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Arctic sea ice minimum in 2007 "not a one off"

  • 13 Oct 2011, 14:10
  • Verity Payne

Since Arctic sea ice reached an unprecedented low during September 2007, speculation has been rife each summer - will ice retreat be as dramatic again? This summer was no exception as early signs indicated ice levels might reach another record low.

However, it all got a bit confusing as different research groups began announcing their findings. First came the news that the Polar Science Center, University of Washington, had found that Arctic sea ice volume reached a new record minimum in 2010. Then researchers at the University of Bremen announced that Arctic sea ice extent reached an "historic low" in 2011. Finally, the National Snow and Ice Data Center (NSIDC), announced their finding that Arctic sea ice had neared the record low of 2007 but had not surpassed it.

Now, scientists from the University of Bremen have written to the journal Nature, pointing out that debate over whether or not Arctic sea ice reached a record low this year "misses the crucial point."

The scientists say that the important story this summer ought to have been that:

"...This year's [Arctic sea ice] minimum is evidence that the unprecedented seasonal minimum of 2007 was not a one-off."

As we explained in a previous post, there are a number of different measures of sea ice cover (sea ice extent and sea ice volume, for example). Plus, different research groups can use different methods for calculating ice cover. However, the findings of the various research groups were remarkably similar, as the Bremen group points out:

"All of these groups agree that the seasonal 2011 minimum is very close to the 2007 minimum."

The Bremen researchers suggest the recurrence of a retreat as severe as 2007's indicates that such dramatic lows are unlikely to simply be anomalies:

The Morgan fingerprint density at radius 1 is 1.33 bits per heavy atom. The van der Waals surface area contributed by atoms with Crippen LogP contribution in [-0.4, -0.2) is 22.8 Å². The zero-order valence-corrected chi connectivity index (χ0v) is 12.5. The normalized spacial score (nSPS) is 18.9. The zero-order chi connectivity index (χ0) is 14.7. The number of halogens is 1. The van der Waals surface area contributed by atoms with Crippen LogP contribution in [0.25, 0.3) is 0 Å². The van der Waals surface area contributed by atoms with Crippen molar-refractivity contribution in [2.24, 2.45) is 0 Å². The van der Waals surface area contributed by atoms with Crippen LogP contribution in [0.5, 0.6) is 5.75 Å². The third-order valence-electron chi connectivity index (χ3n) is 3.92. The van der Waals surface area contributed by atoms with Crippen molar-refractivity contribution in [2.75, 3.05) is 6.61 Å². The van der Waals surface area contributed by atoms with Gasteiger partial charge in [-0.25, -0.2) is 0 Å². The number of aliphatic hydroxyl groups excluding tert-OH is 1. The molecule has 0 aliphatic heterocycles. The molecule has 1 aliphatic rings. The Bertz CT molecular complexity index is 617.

"That [2007] value was about 25% less than the previous low in 2005, and almost 40% less than the climatological mean for the seasonal minimum (1979-2007). In autumn 2007, this value could be considered an outlier, caused by unusually warm weather over large parts of the Arctic Ocean. However, the five seasonal minima since 2007 are the lowest on record. Although it is too early to speak of a trend, other observations, such as the thinning of Arctic sea ice over the past two decades, also suggest that the 2007 and 2011 minima are not single outliers."

The US National Snow and Ice Data Center (NSIDC) has also highlighted the thinning of Arctic sea ice, which results from the loss of the region's oldest, multi-year ice in excess of the predictions in the International Governmental Panel on Climate Change's 2007 Fourth Assessment Report (AR4). They say:

"Continued loss of the oldest, thickest ice has prevented any significant recovery of the summer minimum extent. In essence, what was once a refuge for older ice has become a graveyard."

Arctic sea ice loss has been accelerating over the last few years, at a faster rate than projected in the AR4 report. Recent research suggests that the IPCC models used to project Arctic sea ice cover in the future cannot capture features like thinning of the sea ice particularly well, leading to the suggestion that AR4 projections for ice-free Arctic summer seas by 2100 are likely to be too conservative, and it is certainly conceivable that the next IPCC report might contain quite different predictions about the future of the Arctic sea ice.

 

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